2. Obtain a degree in science or meteorology

To become a meteorologist requires technical knowledge and a high level of skill in scientific practices. You can improve your expertise in physics, mathematics and chemistry by completing a science degree. Most individuals can start their education by completing a Bachelor of Science in meteorology or atmospheric science. You can also choose to complete a general science degree followed by a master's in meteorology in the future.

Related: What is an MSc? (Including definition and examples)

3. Develop technology skills

Meteorologists frequently work with technology and require the skills necessary to operate it effectively. Your work in the meteorology field may involve scientific analysis using complex software or equipment. You may also use scientific devices and equipment to conduct measurements and analyse the weather. Depending on the field you choose to pursue, you may even operate broadcasting equipment.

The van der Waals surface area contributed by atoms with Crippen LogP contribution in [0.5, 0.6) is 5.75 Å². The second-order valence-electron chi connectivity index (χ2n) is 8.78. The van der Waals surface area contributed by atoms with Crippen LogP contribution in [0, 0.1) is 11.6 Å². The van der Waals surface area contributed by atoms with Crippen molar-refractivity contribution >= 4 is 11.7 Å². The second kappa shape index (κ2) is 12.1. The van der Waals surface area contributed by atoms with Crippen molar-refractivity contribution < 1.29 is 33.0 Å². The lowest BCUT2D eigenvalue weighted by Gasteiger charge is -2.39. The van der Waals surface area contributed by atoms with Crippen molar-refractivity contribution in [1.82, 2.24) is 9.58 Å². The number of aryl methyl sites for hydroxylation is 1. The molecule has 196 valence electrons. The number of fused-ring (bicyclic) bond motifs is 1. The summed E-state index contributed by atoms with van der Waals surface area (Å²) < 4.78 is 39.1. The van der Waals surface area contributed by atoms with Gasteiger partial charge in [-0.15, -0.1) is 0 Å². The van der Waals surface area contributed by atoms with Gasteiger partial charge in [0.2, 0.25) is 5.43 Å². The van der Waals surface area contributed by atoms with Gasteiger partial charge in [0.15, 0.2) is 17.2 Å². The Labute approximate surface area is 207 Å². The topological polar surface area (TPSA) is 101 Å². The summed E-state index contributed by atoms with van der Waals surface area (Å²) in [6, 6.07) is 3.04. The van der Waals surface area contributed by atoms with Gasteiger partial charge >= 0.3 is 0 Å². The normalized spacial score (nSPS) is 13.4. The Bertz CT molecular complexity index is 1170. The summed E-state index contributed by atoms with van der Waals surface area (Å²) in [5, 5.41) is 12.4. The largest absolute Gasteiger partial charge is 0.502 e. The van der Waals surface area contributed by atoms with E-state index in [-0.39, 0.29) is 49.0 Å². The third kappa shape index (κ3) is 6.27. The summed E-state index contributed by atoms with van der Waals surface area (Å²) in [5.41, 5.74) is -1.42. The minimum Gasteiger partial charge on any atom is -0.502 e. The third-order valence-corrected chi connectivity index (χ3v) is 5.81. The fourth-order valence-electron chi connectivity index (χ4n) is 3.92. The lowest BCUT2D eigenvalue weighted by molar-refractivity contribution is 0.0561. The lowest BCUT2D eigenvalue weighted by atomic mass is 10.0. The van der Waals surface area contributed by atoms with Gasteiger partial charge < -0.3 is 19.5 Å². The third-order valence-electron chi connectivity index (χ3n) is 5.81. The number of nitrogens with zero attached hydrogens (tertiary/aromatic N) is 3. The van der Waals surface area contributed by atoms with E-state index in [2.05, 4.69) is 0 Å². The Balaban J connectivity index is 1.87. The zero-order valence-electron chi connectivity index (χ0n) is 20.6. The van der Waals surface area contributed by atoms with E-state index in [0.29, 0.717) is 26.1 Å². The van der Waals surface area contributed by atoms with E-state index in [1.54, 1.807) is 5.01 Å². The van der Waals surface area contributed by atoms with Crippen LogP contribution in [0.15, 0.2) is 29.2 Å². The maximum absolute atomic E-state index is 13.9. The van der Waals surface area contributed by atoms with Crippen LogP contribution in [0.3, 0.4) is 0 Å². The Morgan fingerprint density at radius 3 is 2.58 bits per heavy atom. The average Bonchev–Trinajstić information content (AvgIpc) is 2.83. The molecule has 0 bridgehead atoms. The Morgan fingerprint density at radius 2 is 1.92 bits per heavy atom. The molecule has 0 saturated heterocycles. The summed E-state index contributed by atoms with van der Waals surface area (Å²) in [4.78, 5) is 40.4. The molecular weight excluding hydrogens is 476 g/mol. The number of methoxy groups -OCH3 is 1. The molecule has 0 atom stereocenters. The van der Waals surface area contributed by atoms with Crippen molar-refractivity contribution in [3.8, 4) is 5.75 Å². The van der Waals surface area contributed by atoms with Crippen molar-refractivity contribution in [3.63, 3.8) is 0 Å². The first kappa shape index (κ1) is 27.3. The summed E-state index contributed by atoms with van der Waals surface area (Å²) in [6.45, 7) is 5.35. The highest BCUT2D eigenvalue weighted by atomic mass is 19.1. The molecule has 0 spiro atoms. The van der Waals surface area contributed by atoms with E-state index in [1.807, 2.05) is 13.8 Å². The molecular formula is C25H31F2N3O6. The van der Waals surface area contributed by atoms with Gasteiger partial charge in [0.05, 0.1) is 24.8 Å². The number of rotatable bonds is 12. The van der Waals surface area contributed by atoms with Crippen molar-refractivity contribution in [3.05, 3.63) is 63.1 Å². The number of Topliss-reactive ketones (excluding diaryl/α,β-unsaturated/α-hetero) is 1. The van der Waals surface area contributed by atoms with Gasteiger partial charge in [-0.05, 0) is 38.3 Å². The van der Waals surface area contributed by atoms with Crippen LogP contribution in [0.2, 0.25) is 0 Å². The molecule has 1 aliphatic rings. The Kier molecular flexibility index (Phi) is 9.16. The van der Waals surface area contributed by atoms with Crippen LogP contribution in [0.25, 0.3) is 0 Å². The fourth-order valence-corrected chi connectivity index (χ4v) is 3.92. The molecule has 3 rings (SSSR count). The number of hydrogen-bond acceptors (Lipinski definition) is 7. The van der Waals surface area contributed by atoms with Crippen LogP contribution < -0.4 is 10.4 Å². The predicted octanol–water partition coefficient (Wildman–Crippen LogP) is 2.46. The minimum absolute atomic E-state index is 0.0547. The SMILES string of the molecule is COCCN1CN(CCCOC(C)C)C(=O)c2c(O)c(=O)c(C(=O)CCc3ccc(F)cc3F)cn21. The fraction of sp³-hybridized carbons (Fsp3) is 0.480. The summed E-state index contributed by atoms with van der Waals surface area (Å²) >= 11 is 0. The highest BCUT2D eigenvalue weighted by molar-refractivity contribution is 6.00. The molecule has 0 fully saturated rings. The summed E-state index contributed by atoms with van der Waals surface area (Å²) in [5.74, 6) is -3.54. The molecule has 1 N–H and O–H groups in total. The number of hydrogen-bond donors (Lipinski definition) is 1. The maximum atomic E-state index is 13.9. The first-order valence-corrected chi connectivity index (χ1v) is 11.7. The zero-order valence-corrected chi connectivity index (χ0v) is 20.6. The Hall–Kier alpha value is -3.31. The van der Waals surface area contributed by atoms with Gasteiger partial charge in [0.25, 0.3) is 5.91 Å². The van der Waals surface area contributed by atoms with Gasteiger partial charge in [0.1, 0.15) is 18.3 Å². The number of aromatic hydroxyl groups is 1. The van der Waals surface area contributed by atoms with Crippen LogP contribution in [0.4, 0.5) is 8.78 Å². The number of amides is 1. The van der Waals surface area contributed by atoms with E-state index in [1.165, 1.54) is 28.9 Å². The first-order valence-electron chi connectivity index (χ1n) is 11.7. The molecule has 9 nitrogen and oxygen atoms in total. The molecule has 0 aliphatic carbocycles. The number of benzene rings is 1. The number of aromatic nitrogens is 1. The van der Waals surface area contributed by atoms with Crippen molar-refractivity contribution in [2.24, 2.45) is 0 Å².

4. Gain relevant experience

In order to become a meteorologist, it's important to gain relevant experience in any of the specialisations you may have chosen. There may be internships or apprenticeships available where you can gain on-the-job skills. An aspiring meteorologist could also choose to shadow a qualified scientist to determine the skills and qualities necessary for success. Volunteering or interning with a scientific climate organisation can also boost your CV when applying for employment at universities or organisations.

Related: What is an internship? (With process, benefits and FAQs)

5. Update your CV and apply to openings